Russell Beale again played against type for he may not be a swaggering kind of Benedick but in my books I loved the way he made Benedick real. Coming out of that pond, soaking wet but elated knowing that Beatrice might still just be in love with him and then he tries to walk erect striking a pose as if some cool, sexy cat really brought the house down. he is such a sweetheart. Wanamaker complemented his performance by allowing us to feel her world-weary Beatrice, showing us the pain of being alone and her masked vulnerability but despite this she remains a strong-willed, independent woman nevertheless that is admirable.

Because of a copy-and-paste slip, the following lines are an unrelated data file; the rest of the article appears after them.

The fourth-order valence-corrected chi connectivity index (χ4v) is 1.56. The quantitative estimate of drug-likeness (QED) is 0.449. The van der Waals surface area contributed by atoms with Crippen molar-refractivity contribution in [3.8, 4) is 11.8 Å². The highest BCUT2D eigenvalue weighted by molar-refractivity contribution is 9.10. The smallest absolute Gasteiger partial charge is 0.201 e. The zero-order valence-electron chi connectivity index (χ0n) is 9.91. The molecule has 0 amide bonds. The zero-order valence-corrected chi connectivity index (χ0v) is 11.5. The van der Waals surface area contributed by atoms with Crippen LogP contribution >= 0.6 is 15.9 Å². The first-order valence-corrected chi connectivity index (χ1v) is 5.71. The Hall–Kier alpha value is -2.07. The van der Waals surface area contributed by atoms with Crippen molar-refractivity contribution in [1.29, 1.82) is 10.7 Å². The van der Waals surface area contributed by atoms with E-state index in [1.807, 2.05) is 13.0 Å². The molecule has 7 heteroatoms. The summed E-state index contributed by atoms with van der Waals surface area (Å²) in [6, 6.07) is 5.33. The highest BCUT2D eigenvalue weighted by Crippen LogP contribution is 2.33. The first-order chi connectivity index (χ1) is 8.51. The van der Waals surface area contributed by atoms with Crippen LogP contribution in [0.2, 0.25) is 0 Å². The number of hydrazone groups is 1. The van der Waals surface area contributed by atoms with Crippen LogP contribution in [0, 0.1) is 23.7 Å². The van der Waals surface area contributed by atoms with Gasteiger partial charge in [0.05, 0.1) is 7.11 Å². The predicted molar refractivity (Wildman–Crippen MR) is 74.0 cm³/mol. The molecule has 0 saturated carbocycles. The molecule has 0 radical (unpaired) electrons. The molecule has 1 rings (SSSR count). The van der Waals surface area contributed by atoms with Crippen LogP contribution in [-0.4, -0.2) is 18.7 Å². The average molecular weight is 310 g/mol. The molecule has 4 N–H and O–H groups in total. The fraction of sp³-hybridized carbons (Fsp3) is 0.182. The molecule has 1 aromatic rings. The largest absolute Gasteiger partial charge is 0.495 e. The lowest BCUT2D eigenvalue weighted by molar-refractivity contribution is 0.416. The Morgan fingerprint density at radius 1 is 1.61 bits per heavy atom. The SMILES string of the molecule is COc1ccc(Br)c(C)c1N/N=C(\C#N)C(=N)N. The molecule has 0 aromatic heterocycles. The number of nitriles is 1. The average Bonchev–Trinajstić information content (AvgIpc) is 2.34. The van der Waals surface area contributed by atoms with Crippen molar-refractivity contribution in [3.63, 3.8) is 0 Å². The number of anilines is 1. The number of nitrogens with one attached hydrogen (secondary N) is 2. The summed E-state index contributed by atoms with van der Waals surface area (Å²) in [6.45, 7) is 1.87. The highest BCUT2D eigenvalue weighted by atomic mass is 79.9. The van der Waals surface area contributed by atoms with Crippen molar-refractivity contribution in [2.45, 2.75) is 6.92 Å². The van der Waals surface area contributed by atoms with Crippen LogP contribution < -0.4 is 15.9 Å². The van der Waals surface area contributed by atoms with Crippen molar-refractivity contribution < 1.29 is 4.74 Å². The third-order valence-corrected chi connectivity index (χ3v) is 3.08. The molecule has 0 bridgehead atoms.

The supporting cast did just great, I thought Mark Addy as Dogberry and Trevor Peacock as Verges provided great comical relief. Rachel Portman’s music (with special mention to Thomas Goodridge playing the role of Balthasar who sung beautifully in his scenes perfectly) evoked the mood and aura of this part of Italy, and Vicki Mortimer’s beautiful set design complimented Nicholas Hytner’s great and fantastic revival of this sweet Shakespearean play.

Much Ado About Nothing: 5/5

Playing at the National Theatre until March 29.